This blog to offer some guidance on how you can begin to manage your level of fatigue. With so many unknowns around Long-Covid as well as so much uncertainty when treating ME/CFS, I felt it may helpful to share my experience with you.
I developed ME/CFS in 2011 following relentless viral infections over a short period of time. It has been tough. I have felt so many different emotions over the years. Having ME/CFS has made me feel angry, frustrated & isolated. It has made me feel like I’m a fraud. And it has also made me feel some grief for life before I became unwell.
Acceptance was really hard for me, because I didn’t want to feel like I was giving up. I was Mum to two young boys. And I had a busy job / social life and I was fit & relatively healthy. I went from this to feeling like I had constant flu. Pain and fatigue arrived and just never left!
How can I learn to live with chronic exhaustion?
Accept what it is for now. This doesn’t mean you have to give up, or that you will always be defined by your diagnosis. But accepting it can help you to feel less guilt for not being able to do some things, or be as involved with friends or family. Increased levels of stress will drain you like a car battery when the lights and stereo have been left on. You know how tired you feel if you’ve felt upset and had a good cry? When we are worried or upset or angry for long periods, our bodies become as tired as our minds.
Don’t fight it
I really fought against my diagnosis for many years because I didn’t want to accept it. I couldn’t face the possibility that this was it. So I pushed and pushed. But then came the crashes. If I’d taken the time out in the beginning then I may have recovered a lot more. However, going from healthy to chronically unhealthy so suddenly meant that I just assumed my body would just sort itself out. The thought of having weeks or months off work seemed completely alien! I had responsibilities & commitments to my students. I felt SO much guilt. Thankfully I had a great boss who was supportive. But none of us knew what was happening. We all just assumed I’d get better & be back to work – job done. With the stigma around ME/CFS / Fibromyalgia, I really felt ashamed to have the label. And stopping felt like the opposite of what I should do.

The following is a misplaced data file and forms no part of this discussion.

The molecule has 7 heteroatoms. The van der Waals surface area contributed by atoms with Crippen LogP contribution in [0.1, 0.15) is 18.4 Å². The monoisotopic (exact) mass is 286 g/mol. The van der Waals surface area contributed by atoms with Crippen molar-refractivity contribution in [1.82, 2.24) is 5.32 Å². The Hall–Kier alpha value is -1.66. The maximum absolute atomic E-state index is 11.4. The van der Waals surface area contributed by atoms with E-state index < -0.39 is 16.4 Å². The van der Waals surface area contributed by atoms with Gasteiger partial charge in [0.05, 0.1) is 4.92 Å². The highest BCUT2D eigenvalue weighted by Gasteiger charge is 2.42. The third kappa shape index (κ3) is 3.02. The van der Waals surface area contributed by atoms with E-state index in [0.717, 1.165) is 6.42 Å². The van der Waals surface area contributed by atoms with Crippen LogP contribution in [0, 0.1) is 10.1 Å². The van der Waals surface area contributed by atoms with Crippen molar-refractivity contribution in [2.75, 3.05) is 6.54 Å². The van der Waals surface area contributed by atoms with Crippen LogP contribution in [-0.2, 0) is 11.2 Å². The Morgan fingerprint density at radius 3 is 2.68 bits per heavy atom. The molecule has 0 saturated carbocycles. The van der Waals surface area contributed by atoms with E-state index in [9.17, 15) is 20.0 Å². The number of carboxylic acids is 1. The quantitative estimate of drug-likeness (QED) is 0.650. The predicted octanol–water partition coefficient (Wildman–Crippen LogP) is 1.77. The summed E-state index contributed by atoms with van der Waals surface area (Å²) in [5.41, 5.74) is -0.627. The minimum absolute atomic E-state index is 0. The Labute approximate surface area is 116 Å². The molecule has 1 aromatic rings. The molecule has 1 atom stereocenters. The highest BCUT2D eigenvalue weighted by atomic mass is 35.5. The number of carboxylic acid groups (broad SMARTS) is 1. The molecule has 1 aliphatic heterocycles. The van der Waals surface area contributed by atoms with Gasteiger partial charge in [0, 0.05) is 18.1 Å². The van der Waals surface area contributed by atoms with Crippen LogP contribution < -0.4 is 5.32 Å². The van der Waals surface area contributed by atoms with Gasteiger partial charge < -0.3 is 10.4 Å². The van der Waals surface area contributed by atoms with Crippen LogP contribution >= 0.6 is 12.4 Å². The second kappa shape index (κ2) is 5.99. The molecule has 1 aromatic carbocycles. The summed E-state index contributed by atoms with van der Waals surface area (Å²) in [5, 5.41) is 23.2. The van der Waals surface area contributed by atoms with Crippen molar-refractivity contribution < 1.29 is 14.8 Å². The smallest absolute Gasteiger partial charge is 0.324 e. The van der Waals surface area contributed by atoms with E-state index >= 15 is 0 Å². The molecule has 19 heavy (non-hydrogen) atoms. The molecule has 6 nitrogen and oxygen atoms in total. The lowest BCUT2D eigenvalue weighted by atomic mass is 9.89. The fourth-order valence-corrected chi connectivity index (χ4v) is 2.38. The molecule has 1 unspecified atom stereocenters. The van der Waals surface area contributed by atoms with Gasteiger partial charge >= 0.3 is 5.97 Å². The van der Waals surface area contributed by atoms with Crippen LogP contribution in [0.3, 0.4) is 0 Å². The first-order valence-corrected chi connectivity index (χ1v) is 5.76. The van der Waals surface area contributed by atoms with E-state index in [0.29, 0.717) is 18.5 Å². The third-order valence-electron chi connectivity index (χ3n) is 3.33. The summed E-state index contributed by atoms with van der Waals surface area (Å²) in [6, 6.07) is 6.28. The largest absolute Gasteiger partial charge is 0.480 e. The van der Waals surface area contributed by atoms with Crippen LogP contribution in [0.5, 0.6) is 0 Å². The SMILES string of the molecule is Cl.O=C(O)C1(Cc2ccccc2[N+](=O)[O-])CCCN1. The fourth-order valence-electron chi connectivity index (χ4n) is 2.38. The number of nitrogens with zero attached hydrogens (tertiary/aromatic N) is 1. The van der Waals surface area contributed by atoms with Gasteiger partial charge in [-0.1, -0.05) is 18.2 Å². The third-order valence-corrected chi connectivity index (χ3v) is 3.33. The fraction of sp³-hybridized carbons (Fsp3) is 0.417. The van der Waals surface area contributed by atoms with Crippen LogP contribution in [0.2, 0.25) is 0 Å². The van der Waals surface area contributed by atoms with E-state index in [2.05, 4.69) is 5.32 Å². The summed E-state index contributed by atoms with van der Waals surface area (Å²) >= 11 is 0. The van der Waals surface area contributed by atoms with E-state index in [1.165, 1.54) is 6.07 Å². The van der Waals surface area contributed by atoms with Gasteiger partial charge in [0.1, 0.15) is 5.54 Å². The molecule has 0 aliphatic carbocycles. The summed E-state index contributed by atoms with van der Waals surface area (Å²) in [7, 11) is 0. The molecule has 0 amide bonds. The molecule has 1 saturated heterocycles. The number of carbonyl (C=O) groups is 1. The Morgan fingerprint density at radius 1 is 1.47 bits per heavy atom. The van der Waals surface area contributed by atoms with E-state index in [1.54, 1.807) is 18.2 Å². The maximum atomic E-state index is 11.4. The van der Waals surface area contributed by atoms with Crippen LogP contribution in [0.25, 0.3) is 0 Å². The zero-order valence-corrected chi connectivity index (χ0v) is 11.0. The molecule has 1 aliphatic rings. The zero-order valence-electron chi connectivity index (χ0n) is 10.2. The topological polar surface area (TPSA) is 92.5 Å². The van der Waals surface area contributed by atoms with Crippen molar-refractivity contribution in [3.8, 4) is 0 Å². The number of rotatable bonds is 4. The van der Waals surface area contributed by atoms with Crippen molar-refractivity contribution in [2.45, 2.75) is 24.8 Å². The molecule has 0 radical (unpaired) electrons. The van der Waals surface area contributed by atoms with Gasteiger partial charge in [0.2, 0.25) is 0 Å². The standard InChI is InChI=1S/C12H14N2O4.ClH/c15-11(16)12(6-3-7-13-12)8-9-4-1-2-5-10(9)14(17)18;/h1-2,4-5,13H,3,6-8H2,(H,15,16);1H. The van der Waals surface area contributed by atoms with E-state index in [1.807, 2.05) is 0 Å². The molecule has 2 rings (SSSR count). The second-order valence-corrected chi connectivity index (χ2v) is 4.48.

3 Ways to Cope with Chronic exhaustion
- Listen to your body. I cannot emphasise this enough. Push those feelings of guilt to one side. If you need to rest – then just rest. This can be tough with a young family. Take a look at your day. Can anything give? Do you work? Or can you take holiday? Are you able to reduce hours? Could a friend or relative help with homelife or children? By giving yourself the space to rest when you need to, your body will be able to recover from the ‘crash’ quicker. The more we push through, the more we put strain upon our bodies which can lead to longer & more severe crashes.
- Self Care. Some people find taking time for themselves difficult. Self-care is really important though. Whether this is a soak in the bath, reading a book, having a sofa day or going for a gentle walk. If you can support your mental wellbeing, it will ease the energy that you use as you are less stressed. Reach out to someone. Chronic health conditions can make you feel very isolated. Speak with a friend or a counsellor if it will help.
- Diet & Exercise. We all know that eating well is good for us. But when we’re exhausted it can be too difficult to prepare healthy meals or eat regularly. When you’re feeling more energised make enough for an extra couple of meals to freeze & reheat. I find that my body reacts pretty quickly when I’ve eaten too much processed foods. My energy levels dip hugely. When it comes to exercising everyone is different. For some, walking around the house is barely manageable, for others, there may be days when they can go for a walk. Take time to notice your body & decide what you’re able to do. I always plan ahead. This is because if I have a meeting or some work to do I won’t exercise as I know it would be too much in the same day. Although, I may be able to do some housework or some gardening instead.
Lynsey, December 2020
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Further information on living with ME, can be found at the ME Association website. https://meassociation.org.uk/